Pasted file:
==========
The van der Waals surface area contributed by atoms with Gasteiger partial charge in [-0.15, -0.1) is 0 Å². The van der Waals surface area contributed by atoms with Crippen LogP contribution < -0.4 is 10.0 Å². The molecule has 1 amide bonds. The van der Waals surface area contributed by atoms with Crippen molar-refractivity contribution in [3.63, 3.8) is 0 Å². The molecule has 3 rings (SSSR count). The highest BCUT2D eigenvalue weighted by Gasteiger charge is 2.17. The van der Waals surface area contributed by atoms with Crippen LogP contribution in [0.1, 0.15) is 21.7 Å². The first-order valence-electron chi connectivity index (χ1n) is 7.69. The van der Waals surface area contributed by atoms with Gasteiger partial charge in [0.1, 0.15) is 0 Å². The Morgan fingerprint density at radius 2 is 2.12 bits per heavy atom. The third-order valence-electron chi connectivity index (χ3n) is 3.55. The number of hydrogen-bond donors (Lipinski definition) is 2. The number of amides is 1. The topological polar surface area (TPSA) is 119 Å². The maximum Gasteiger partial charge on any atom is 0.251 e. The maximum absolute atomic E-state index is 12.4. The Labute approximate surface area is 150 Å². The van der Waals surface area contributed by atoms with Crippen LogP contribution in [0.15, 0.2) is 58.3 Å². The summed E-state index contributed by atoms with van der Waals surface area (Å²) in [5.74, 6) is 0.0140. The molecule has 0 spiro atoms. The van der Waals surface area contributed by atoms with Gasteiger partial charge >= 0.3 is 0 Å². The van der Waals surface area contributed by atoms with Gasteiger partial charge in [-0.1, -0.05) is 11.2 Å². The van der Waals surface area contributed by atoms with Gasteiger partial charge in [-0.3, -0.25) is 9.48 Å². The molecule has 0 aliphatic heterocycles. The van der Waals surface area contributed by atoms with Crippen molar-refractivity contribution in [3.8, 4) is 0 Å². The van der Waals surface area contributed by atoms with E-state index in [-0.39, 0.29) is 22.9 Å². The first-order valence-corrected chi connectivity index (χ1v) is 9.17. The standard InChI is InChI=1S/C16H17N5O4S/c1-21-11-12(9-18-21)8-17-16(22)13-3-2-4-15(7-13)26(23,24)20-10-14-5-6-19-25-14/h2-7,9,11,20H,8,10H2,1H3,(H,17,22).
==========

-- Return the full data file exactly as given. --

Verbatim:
The van der Waals surface area contributed by atoms with Gasteiger partial charge in [-0.15, -0.1) is 0 Å². The van der Waals surface area contributed by atoms with Crippen LogP contribution < -0.4 is 10.0 Å². The molecule has 1 amide bonds. The van der Waals surface area contributed by atoms with Crippen molar-refractivity contribution in [3.63, 3.8) is 0 Å². The molecule has 3 rings (SSSR count). The highest BCUT2D eigenvalue weighted by Gasteiger charge is 2.17. The van der Waals surface area contributed by atoms with Crippen LogP contribution in [0.1, 0.15) is 21.7 Å². The first-order valence-electron chi connectivity index (χ1n) is 7.69. The van der Waals surface area contributed by atoms with Gasteiger partial charge in [0.1, 0.15) is 0 Å². The Morgan fingerprint density at radius 2 is 2.12 bits per heavy atom. The third-order valence-electron chi connectivity index (χ3n) is 3.55. The number of hydrogen-bond donors (Lipinski definition) is 2. The number of amides is 1. The topological polar surface area (TPSA) is 119 Å². The maximum Gasteiger partial charge on any atom is 0.251 e. The maximum absolute atomic E-state index is 12.4. The Labute approximate surface area is 150 Å². The van der Waals surface area contributed by atoms with Crippen LogP contribution in [0.15, 0.2) is 58.3 Å². The summed E-state index contributed by atoms with van der Waals surface area (Å²) in [5.74, 6) is 0.0140. The molecule has 0 spiro atoms. The van der Waals surface area contributed by atoms with Gasteiger partial charge >= 0.3 is 0 Å². The van der Waals surface area contributed by atoms with Gasteiger partial charge in [-0.1, -0.05) is 11.2 Å². The van der Waals surface area contributed by atoms with Gasteiger partial charge in [-0.3, -0.25) is 9.48 Å². The molecule has 0 aliphatic heterocycles. The van der Waals surface area contributed by atoms with Crippen molar-refractivity contribution in [3.8, 4) is 0 Å². The van der Waals surface area contributed by atoms with E-state index in [-0.39, 0.29) is 22.9 Å². The first-order valence-corrected chi connectivity index (χ1v) is 9.17. The standard InChI is InChI=1S/C16H17N5O4S/c1-21-11-12(9-18-21)8-17-16(22)13-3-2-4-15(7-13)26(23,24)20-10-14-5-6-19-25-14/h2-7,9,11,20H,8,10H2,1H3,(H,17,22).